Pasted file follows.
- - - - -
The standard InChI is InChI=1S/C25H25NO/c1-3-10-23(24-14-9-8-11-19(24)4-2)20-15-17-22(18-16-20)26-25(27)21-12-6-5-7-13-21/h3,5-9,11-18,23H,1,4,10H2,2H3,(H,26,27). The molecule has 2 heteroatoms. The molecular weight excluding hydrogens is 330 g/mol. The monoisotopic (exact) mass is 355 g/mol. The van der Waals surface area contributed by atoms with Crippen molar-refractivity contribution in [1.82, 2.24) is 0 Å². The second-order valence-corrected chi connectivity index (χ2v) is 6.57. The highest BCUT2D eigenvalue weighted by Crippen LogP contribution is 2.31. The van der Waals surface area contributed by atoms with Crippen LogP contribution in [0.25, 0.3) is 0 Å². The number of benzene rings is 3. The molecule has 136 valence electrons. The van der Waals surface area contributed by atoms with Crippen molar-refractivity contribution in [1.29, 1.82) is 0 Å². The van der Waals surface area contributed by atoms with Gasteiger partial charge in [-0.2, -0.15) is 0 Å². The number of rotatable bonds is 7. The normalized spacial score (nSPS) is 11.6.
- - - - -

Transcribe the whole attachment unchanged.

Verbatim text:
The standard InChI is InChI=1S/C25H25NO/c1-3-10-23(24-14-9-8-11-19(24)4-2)20-15-17-22(18-16-20)26-25(27)21-12-6-5-7-13-21/h3,5-9,11-18,23H,1,4,10H2,2H3,(H,26,27). The molecule has 2 heteroatoms. The molecular weight excluding hydrogens is 330 g/mol. The monoisotopic (exact) mass is 355 g/mol. The van der Waals surface area contributed by atoms with Crippen molar-refractivity contribution in [1.82, 2.24) is 0 Å². The second-order valence-corrected chi connectivity index (χ2v) is 6.57. The highest BCUT2D eigenvalue weighted by Crippen LogP contribution is 2.31. The van der Waals surface area contributed by atoms with Crippen LogP contribution in [0.25, 0.3) is 0 Å². The number of benzene rings is 3. The molecule has 136 valence electrons. The van der Waals surface area contributed by atoms with Crippen molar-refractivity contribution in [1.29, 1.82) is 0 Å². The van der Waals surface area contributed by atoms with Gasteiger partial charge in [-0.2, -0.15) is 0 Å². The number of rotatable bonds is 7. The normalized spacial score (nSPS) is 11.6.